My friend Dr. Marcheta Evans, the president of Bloomfield College, recently authored an important op-ed highlighting the valuable work being done by Bloomfield and America’s other Predominantly Black Institutions (PBIs). PBIs are colleges or universities that meet a number of criteria, including that they:
· Serve at least 1000 degree-seeking undergraduate students;
· Have at least 40% Black undergraduate students; and
· Have at least 50% low-income or first-generation undergraduate students.
Dr. Evans points out that "When Americans think of higher education institutions that serve a large percentage of Black Americans, they usually think of Historically Black Colleges and Universities (HBCUs), which are institutions founded before 1964 to educate Black Americans …. The more than 100 PBIs in the United States are different, and we’re perhaps not as well understood.”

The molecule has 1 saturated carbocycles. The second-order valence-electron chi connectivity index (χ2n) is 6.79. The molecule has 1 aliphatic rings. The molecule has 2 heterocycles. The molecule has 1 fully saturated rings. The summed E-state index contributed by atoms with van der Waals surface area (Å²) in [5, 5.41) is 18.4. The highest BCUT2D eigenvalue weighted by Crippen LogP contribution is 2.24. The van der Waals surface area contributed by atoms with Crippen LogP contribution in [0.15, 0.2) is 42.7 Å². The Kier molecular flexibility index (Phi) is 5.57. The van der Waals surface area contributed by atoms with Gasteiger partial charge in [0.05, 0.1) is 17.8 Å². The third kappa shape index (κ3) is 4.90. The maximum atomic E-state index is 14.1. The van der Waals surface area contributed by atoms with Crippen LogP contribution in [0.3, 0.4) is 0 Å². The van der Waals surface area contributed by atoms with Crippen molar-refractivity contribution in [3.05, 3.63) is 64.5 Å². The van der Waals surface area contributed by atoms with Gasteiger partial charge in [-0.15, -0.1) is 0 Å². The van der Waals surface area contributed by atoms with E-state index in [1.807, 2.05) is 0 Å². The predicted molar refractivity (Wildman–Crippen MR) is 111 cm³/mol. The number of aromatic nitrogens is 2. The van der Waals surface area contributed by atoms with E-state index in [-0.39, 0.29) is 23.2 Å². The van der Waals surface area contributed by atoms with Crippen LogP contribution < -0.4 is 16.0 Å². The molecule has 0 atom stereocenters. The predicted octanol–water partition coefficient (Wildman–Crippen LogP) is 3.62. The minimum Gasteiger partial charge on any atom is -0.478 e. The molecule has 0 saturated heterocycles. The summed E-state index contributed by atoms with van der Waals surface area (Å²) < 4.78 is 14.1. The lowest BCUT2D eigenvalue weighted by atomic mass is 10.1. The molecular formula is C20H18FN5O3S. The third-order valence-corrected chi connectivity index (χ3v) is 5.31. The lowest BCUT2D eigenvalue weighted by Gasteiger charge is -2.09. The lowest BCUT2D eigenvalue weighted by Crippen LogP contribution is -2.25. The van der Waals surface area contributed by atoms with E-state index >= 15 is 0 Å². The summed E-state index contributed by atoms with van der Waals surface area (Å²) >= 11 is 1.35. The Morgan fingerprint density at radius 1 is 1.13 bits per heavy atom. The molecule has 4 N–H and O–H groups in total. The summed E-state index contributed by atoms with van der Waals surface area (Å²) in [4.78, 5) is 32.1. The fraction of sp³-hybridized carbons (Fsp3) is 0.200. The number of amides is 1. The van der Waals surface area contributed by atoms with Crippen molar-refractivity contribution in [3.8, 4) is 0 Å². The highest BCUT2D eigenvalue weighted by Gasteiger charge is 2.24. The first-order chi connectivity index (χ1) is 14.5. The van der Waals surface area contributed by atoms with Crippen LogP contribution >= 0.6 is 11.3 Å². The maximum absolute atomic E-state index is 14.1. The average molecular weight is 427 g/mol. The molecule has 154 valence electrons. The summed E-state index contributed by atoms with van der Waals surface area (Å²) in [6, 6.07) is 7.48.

She worries that “the limited information about PBIs will keep them underfunded and underappreciated.”
Dr. Evans is right to raise the alarm. We need to continue to support our HBCUs, but if our country is to achieve racial equity, we also need to advocate for our PBIs and other Minority Serving Institutions (MSIs). That will be especially important in states such as New Jersey, which has two PBIs—Bloomfield College and Essex County College—but no HBCUs.